Wednesday, February 18, 2009


Subject: Omar Khadr and the need to fund research in organic agriculture

Dear Michael Ignatieff,

I am emailing you tonight to convey my family's thanks. We are joyfully anticipating your raising of the case of Omar Khadr in the company of the visiting American President. Please do whatever you can to get Omar back to Canada and into some kind of rehabilitation program. It seems to me that it is only to retain a friendly, safe, and happy relationship with the USA that Canadians have allowed Omar to stay in the Guantanamo prison. He has been and is physically ill, in tortured misery. It ought to be a crime to keep a young man in such misery. His being there is a weight upon every person in Canada, and an evil that degrades the nation. I hope I have conveyed our sentiments adequately, and I hope you take action on this issue immediately.

I have another reason to email you tonight. I was among the many, diverse attendees at the recent Guelph Organic Conference. While I was there, I spoke to Dr. Ann Clark. Her scholarship in the field of organic agriculture has been central in the organic movement in Canada. However, Dr. Clark told me that she would have to retire soon. She said that there simply wasn't any money for scientific research into organic agricultural techniques. At this time in our history, Michael Ignatieff, how can this be? How is it that – when our whole civilization is threatened by climatological crises – such an excellent and necessary scientist would be passed over? I hope that you will do what you can to push forward the necessity of funding toward the sciences that actually could enable people in Canada to live with ecological consciousness.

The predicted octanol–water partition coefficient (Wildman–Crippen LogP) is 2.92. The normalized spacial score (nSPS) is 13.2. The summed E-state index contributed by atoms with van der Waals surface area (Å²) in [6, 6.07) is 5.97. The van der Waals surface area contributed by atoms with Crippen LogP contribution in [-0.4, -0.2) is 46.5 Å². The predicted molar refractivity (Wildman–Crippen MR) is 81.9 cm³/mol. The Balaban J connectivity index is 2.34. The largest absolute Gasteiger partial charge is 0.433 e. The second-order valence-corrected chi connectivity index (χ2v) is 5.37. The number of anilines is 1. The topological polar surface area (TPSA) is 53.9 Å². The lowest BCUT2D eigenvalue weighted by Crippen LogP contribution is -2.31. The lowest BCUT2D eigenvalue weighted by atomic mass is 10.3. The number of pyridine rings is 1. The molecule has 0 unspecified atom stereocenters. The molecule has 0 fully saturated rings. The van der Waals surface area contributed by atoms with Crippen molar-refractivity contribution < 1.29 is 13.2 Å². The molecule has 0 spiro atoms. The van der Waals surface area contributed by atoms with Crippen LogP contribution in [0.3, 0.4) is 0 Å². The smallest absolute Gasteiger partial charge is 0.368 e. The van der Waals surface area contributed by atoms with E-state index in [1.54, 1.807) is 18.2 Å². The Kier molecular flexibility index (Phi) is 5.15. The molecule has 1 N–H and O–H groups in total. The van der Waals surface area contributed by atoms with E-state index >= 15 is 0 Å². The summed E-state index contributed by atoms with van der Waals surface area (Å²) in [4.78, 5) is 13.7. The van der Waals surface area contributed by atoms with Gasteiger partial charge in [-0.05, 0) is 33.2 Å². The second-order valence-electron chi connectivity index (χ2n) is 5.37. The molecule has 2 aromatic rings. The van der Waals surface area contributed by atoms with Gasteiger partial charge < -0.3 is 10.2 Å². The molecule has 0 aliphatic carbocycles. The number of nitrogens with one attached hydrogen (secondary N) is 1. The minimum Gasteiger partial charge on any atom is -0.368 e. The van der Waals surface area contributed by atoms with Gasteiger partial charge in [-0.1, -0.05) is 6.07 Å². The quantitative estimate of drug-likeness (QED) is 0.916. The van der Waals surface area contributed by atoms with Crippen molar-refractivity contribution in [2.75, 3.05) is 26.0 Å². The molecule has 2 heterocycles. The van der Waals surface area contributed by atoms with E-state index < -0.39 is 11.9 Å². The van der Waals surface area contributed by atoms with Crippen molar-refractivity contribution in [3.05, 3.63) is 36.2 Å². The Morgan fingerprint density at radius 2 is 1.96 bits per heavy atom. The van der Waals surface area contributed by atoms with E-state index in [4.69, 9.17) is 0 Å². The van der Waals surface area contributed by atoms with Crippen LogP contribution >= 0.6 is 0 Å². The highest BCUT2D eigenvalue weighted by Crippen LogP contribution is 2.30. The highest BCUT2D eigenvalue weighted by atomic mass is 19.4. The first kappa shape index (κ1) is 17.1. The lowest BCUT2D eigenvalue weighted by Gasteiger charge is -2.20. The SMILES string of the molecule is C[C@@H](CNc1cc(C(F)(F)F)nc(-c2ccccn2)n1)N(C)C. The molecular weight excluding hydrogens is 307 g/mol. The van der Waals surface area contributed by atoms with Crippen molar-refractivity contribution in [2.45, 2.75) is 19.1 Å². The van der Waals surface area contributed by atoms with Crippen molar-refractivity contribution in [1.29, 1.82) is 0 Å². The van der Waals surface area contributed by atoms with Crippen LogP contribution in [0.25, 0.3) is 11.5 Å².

Good night,

Timothy Schwinghamer et al.
21111 Lakeshore Road
Ste Anne de Bellevue QC
H9X 3V9
phone: 514-398-2291

Monday, February 16, 2009




In the evening of February 7th, 2009, the Sikkim police arrested 41 anti-Panan Hydropower protestors from the Lepcha Reserve of Dzongu. The protestors were taken to the Mangan police station.

I strongly protest such an action by the Sikkim government. The arrest of these protestors violates the Fundamental Right to Freedom of Expression enshrined in the Indian Constitution. These were exclusively peaceful protests, which are legitimate, since heavy construction activities are going on at the Panan project without all the requisite clearances.

I am given to understand that, owing to the special powers enjoyed by the District Magistrate of the North District, and in the absence of any Resident Judge, the police custody of the arrested protestors could be extended to a week.

I demand the following actions by your office and the Sikkim government:
1. Unconditional release of the arrested;
2. Stop construction activities at the Panan project until all clearances are obtained; and
3. As per the demand of the ACT, review both Panan and Teesta IV projects.

Sincerely and Respectfully,

Tuesday, February 10, 2009


Frontline voices of Indigenous resistance on Turtle Island

SUNDAY, MARCH 1, 7 p.m.
1455 de Maisonneuve West, H-110
near Guy-Concordia metro
Wheelchair accessible.
Event is free.

This special panel features frontline Indigenous activists who are resisting the destruction and displacement of their lands on Turtle Island (occupied "North America"). Speakers include: